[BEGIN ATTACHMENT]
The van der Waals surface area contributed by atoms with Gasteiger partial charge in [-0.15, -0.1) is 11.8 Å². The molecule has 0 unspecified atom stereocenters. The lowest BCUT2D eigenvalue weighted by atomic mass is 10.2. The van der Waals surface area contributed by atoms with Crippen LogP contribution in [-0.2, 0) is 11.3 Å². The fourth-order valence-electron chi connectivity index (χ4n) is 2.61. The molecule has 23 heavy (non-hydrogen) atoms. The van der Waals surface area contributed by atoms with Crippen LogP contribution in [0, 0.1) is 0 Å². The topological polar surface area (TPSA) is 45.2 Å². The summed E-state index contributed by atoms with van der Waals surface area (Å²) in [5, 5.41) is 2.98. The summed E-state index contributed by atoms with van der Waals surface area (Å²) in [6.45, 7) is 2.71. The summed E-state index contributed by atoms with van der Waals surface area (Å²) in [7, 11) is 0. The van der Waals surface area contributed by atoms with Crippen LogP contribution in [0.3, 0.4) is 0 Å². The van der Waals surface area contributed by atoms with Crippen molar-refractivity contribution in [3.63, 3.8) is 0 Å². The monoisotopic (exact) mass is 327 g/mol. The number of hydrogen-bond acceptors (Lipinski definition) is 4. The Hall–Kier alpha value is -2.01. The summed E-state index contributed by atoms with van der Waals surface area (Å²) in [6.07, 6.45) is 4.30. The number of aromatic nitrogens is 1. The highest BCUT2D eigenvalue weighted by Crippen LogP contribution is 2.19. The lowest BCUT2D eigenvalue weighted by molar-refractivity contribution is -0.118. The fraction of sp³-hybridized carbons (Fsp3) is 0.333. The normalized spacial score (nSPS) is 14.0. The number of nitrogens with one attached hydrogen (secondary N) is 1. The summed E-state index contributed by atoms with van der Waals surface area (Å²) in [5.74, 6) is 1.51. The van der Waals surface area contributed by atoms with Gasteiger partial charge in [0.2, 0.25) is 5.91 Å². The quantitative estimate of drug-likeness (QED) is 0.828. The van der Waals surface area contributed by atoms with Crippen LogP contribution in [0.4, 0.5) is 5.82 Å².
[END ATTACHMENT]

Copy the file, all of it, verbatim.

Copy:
The van der Waals surface area contributed by atoms with Gasteiger partial charge in [-0.15, -0.1) is 11.8 Å². The molecule has 0 unspecified atom stereocenters. The lowest BCUT2D eigenvalue weighted by atomic mass is 10.2. The van der Waals surface area contributed by atoms with Crippen LogP contribution in [-0.2, 0) is 11.3 Å². The fourth-order valence-electron chi connectivity index (χ4n) is 2.61. The molecule has 23 heavy (non-hydrogen) atoms. The van der Waals surface area contributed by atoms with Crippen LogP contribution in [0, 0.1) is 0 Å². The topological polar surface area (TPSA) is 45.2 Å². The summed E-state index contributed by atoms with van der Waals surface area (Å²) in [5, 5.41) is 2.98. The summed E-state index contributed by atoms with van der Waals surface area (Å²) in [6.45, 7) is 2.71. The summed E-state index contributed by atoms with van der Waals surface area (Å²) in [7, 11) is 0. The van der Waals surface area contributed by atoms with Crippen LogP contribution in [0.3, 0.4) is 0 Å². The van der Waals surface area contributed by atoms with Crippen molar-refractivity contribution in [3.63, 3.8) is 0 Å². The monoisotopic (exact) mass is 327 g/mol. The number of hydrogen-bond acceptors (Lipinski definition) is 4. The Hall–Kier alpha value is -2.01. The summed E-state index contributed by atoms with van der Waals surface area (Å²) in [6.07, 6.45) is 4.30. The number of aromatic nitrogens is 1. The highest BCUT2D eigenvalue weighted by Crippen LogP contribution is 2.19. The lowest BCUT2D eigenvalue weighted by molar-refractivity contribution is -0.118. The fraction of sp³-hybridized carbons (Fsp3) is 0.333. The normalized spacial score (nSPS) is 14.0. The number of nitrogens with one attached hydrogen (secondary N) is 1. The summed E-state index contributed by atoms with van der Waals surface area (Å²) in [5.74, 6) is 1.51. The van der Waals surface area contributed by atoms with Gasteiger partial charge in [0.2, 0.25) is 5.91 Å². The quantitative estimate of drug-likeness (QED) is 0.828. The van der Waals surface area contributed by atoms with Crippen LogP contribution in [0.4, 0.5) is 5.82 Å².